The PC gaming industry still doesn’t understand “user-friendly”.

November 8, 2009

I love PC games, but loathe the hassle that too-often comes with trying to play one. Console games, like the ones my grandson plays, are easy to use. Pop them in and they work almost all of the time. PC games, on the other hand, are needlessly complex and frequently require extensive troubleshooting before you get to play them.

Let me give a recent example.

I saw that Mass Effect was now $9.99 at STEAM. I have a retail box copy of the game and loved it (once some early bugs were squashed), so I decided to get a download for the grandson.

The game downloaded and installed with no problems. However, Mass Effect has a piece of free downloadable content called Bring Down the Sky. It adds a new and rather lengthy side mission and I consider it part of the game.

But, it isn’t included in the STEAM download. You have to find it. Then you have to hunt the forums to figure out how to install it. Then you have to jump through a series of hoops to actually get it and install it. Let me elaborate.

I Google-searched until I found a link to the DLC on the game studio’s webpage. However, to get it required registering the Mass Effect key code. Of course, given that this was a STEAM download, there was no CD key code. So, you have to hunt through STEAM forum files to find post on how to locate a Mass Effect game config utility within the STEAM files on your hard drive. Once there, you can have it look up the key code for Mass Effect.

The you have to create a Bioware Community Account, which requires creating a username and password. Once you have done that, you can input the key code. Oh, and you can’t cut-and-paste it. You have to write it down and manually enter it, as cut-and-paste is apparently forbidden in the utility.

Then, once you enter the Mass Effect key code, you are supplied with ANOTHER key code to use for Bring Down the Sky!

My goodness this is a lot of hoops to jump through to access a silly piece of FREE CONTENT that should have been bundled with the original download! I figure at least an hour was spent to do this and it was only accomplished because I had the computer technical skills (and bullheadedness) to do it.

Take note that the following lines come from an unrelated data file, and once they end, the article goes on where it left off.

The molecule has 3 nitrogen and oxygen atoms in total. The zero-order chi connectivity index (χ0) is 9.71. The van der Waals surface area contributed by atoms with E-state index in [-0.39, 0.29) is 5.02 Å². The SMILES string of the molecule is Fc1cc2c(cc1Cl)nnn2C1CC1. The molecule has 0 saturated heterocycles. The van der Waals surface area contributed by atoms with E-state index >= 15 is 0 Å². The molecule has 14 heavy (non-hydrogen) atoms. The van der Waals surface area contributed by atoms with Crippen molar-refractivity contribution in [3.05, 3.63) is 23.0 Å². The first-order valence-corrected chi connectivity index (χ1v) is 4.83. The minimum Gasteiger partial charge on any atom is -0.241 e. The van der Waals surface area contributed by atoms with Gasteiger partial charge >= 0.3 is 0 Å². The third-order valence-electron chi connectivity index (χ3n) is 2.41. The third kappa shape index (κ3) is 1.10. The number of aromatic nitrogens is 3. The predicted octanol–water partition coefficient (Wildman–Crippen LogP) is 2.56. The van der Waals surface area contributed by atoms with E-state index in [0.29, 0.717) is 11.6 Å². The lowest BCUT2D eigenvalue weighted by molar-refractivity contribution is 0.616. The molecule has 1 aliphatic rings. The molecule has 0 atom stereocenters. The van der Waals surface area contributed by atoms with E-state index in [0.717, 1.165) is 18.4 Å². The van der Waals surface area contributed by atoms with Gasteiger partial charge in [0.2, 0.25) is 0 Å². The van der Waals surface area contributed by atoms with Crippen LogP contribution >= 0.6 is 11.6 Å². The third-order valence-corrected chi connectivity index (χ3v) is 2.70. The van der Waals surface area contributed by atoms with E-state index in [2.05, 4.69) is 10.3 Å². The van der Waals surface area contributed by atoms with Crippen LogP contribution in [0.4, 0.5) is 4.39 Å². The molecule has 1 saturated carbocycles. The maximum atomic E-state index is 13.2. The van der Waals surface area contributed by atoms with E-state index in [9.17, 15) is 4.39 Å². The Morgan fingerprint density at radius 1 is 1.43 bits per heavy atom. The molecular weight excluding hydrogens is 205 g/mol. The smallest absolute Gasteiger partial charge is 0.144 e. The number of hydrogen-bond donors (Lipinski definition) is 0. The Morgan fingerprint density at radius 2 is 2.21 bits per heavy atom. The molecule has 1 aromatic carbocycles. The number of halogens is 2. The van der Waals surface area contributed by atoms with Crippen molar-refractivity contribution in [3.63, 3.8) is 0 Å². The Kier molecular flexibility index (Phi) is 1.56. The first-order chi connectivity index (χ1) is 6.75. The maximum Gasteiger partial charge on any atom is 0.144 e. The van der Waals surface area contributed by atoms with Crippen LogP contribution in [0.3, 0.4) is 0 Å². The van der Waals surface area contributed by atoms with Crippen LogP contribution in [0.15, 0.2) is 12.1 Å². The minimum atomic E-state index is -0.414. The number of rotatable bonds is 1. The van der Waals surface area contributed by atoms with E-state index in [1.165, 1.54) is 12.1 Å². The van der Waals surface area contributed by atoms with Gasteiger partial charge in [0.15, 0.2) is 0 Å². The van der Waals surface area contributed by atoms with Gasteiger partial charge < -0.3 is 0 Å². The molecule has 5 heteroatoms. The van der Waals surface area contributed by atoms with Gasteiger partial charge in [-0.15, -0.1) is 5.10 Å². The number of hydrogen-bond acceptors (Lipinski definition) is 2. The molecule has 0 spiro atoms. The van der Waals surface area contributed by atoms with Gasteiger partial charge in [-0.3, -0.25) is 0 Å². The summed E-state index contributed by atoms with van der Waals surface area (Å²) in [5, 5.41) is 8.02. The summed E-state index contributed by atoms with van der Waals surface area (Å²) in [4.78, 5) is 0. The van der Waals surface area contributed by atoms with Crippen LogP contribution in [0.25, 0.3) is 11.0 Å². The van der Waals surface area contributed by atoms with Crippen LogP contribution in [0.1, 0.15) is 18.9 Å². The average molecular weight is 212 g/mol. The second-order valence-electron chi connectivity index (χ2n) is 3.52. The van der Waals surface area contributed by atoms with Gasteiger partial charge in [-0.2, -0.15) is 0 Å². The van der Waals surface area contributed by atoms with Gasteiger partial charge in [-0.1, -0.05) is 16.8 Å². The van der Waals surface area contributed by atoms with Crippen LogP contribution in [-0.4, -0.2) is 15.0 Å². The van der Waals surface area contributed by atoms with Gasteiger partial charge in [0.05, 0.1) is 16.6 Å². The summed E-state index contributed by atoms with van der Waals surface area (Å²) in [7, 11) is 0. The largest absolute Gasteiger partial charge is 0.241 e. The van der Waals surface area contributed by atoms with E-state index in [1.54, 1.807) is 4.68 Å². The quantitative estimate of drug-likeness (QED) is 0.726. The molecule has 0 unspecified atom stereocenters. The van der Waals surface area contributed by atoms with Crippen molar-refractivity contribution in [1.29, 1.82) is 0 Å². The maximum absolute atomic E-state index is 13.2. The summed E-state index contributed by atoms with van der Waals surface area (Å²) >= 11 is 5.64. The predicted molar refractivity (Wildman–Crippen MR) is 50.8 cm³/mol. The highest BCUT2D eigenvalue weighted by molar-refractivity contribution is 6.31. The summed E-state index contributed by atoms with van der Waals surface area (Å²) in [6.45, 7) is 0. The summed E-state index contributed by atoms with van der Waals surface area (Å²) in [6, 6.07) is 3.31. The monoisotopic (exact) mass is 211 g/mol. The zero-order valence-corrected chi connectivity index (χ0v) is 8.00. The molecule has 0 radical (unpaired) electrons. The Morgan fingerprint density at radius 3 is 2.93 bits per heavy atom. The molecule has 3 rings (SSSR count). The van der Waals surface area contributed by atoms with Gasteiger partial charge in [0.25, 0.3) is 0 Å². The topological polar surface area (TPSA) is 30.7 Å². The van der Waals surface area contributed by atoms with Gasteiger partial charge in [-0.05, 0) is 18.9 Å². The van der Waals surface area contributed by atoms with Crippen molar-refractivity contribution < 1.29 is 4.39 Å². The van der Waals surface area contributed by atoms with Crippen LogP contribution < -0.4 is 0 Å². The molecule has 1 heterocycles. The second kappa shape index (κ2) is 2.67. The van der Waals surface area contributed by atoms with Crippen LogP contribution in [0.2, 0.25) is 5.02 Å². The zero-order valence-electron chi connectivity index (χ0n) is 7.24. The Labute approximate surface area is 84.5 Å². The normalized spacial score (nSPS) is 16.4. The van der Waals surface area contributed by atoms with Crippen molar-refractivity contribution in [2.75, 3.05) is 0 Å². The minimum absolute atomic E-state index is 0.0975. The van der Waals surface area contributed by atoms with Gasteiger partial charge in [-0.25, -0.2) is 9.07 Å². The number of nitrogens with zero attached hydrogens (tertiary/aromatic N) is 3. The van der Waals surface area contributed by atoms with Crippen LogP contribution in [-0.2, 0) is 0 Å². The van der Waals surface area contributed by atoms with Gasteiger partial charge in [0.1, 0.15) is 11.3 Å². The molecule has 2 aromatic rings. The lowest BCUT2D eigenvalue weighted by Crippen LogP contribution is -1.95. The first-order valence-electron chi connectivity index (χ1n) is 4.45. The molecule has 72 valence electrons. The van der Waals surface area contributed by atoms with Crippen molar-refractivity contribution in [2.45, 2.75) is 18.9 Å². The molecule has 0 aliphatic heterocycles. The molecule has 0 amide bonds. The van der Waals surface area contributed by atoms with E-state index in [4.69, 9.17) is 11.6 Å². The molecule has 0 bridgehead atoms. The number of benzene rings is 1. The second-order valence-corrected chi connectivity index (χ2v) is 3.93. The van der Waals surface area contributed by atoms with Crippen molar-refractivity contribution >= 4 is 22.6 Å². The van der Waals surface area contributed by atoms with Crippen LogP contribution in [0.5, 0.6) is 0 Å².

I also had to manually hunt for a patch for my copy of the game, which I couldn’t locate at either Bioware or Electronic Arts. I found it at a LEGAL games file download site that warehouses patches.

Hey gaming industry, why not make life simpler for your customers. We want to play games, not engage in tech support and Internet detective work.

My ideas for making things more user-friendly include:

1. Bundle any free DLC in with ALL VERSIONS of the game that are sold once the DLC is released, to include STEAM distribution. Include WORKING links to any paid add-ons you have available.

2. Alternately, make the DLC available as an optional free download that is readily accessible in all version of the game that are sold. This includes having it available via STEAM.

3. If it is free content, then stop making people have to register key codes, create user accounts, and generally be hassled to access their free content. We are NOT the pirates. We buy our games. Pirates already have both the game and all of the DLC readily available for fast download.

4. Make sure EVERY game shipped has an auto-update function. Don’t make me have to scour the Internet for patches. If your game is buggy, then please make it easy for me to get the fixes as they are released.

5. Keep downloadable copies of all patches in EASY TO FIND sections of both the original games studio’s and the publisher’s web page. It is inexcusable to make customers have to access third-party file download sites to get patches. If you want File Planet to host your patches, then make sure you supply links on the tech support web page. This also increases my piece of mind that the files will not be infected with viruses or malware.

NOTE: Kudos to STEAM for their automatic patching service. It is one of the reasons I buy games through them.

6. Stop making users of STEAM have to access the living nightmare that is Games for Windows Live (GFWL) to get DLC for games like Fallout 3. We get blatantly ripped off via their point system of purchases AND you manually have to cut-and-paste games files to other directories to get the DLC to function with STEAM. Please Bethesda Softworks, pretty please, make your Fallout 3 DLC available via STEAM so I can use one competent download service for all of my games transactions. It would save me money, time, and a whole lot of frustration.

7. If you are going to operate a games download service, then have a way for customers to contact your tech support or get refunds on screwed up transactions. I have had generally good support via STEAM, but Microsoft GFWL is a pathetic joke. You can’t even FIND a relevant online link for support if you have a problem. If they mess up a transaction (as they did for me), I guess you have to contact your credit card company and have them intervene.

In summary, it is time the gaming industry considered just how much time and energy their customers have to expend to get a game they bought to work, with all patches and DLC installed. We would much rather spend that time playing the games.

NOTE: Let me also give a big thumbs up for for making legal games downloads of classic games such a great experience. These folks seem to “get it” when it comes to customer service and they are getting more and more business from me as a result. I just bought three more copies of Divine Divinity from them as gifts for friends and family. Go!